An example should illustrate the concepts better. Assume John drives his personal car and does an errand for his employer, ABC Ltd. John has a Liability umbrella policy of $300,000, and ABC has a business auto policy for non-owned cars with $1,000,000 limits. John doesn't have comprehensive or collision coverage. He causes an accident resulting in $5,000 damages to his car, $25,000 damage to others' property and $600,000 in hospital bills for injured passengers. John will be personally liable for fixing his car, because it's an uncovered incident. His insurance company will pay $25,000 in property damages and $275,000 in medical expenses, and ABC's policy will provide the remaining $325,000.
Saving money is one of those tasks that is so much easier said than done, and I learned it the hard way. However, I managed to stick to the plan I drafted more than two years ago. Here are its main highlights.
Get a savings account
Yes, everybody tells you that you should get an interest-bearing savings account. Little do a lot of people know, however, that this account shouldn't be accessible from your online banking interface -- this way you will never be tempted to wire the funds back to your checking account and go on a shopping spree. If you must go to the bank in person to do it, then you will have plenty of time to think about it twice.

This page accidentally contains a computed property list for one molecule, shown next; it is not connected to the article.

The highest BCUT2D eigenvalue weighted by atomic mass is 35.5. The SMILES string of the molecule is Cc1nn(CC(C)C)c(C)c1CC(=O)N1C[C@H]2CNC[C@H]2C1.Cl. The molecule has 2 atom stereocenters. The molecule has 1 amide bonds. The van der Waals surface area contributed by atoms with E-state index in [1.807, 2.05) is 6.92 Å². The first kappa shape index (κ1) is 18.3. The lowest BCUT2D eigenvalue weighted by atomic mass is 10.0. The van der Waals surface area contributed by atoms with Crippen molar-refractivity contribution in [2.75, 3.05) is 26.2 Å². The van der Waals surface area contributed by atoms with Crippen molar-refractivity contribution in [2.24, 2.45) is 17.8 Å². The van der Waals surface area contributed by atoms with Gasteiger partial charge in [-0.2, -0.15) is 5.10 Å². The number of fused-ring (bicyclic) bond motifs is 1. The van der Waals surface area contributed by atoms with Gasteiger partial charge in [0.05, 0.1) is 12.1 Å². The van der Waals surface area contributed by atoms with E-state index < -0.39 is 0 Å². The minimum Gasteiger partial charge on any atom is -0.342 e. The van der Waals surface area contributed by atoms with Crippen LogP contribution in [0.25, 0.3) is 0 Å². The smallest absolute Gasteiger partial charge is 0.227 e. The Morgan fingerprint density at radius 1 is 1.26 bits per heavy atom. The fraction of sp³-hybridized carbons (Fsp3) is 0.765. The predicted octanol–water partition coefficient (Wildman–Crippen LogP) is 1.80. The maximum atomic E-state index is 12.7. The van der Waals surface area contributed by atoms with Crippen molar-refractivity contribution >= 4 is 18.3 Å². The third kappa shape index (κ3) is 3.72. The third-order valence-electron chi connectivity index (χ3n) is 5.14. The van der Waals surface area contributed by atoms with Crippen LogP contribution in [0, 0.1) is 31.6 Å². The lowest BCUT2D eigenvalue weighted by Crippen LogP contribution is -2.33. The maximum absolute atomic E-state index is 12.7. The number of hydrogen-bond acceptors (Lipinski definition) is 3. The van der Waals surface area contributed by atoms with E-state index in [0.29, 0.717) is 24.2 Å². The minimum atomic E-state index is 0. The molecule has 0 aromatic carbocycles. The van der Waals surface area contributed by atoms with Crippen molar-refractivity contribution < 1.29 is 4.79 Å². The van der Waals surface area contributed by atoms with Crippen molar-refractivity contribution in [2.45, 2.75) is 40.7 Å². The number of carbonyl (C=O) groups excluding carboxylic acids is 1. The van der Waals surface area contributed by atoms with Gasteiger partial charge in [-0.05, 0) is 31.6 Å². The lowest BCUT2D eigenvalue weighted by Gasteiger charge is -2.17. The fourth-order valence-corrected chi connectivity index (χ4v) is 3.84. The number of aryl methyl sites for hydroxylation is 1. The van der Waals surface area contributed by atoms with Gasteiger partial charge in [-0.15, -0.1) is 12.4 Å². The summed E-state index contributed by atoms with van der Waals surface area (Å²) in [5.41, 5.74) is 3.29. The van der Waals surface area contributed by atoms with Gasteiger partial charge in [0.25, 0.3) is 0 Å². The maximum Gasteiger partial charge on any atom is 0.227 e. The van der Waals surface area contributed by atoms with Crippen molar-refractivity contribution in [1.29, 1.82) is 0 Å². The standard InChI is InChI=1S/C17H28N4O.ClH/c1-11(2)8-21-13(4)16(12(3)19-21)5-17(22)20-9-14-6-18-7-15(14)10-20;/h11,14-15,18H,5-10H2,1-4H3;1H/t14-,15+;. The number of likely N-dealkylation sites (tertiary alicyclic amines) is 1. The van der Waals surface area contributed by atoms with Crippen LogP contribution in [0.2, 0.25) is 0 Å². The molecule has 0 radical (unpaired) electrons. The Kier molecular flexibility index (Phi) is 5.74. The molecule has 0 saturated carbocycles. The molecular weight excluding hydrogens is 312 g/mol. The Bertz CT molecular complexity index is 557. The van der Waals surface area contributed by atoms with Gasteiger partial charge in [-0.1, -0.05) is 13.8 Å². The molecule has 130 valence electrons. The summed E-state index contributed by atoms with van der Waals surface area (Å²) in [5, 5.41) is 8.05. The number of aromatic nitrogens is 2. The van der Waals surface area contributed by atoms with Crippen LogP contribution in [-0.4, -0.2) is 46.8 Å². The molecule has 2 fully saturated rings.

Deposit a fixed cut of all your take-home income
If you earn a fixed salary, then it should be easy -- you know how much money you are going to save every month. Don't cheat! Just imagine that you did a booboo at work and got a x% penalty. You can even set automatic transfers from your checking account into the savings account, so that you never actually see the extra money in your balance.
Match all unnecessary expenses with savings
So you want to go clubbing and spend $200 in one night? Fine, but first deposit another $200 in the savings account. If you want to be really effective with money saving, impose that you'll save 1.5 or 2 times the amount you're going to blow.
Pay off your credit cards religiously
Credit cards aren't inherently evil, if you are a responsible person and use them properly. If you pay off the balances in full at the end of each month, credit cards may even be profitable because you can avail the introductory offers like cash backs, airline miles and the likes.
Be careful what you post or share online, especially on social networks. This video is impressive and scary at the same time.
This video is a bit exaggerated, but it makes quite a good point: stop posting every little detail about your life on Facebook -- unscrupulous people may use it against you. The age of dumpster diving is long gone. Hackers and ID thieves are no longer after your insurance notes or credit card slips when everything is online right in front of their eyes.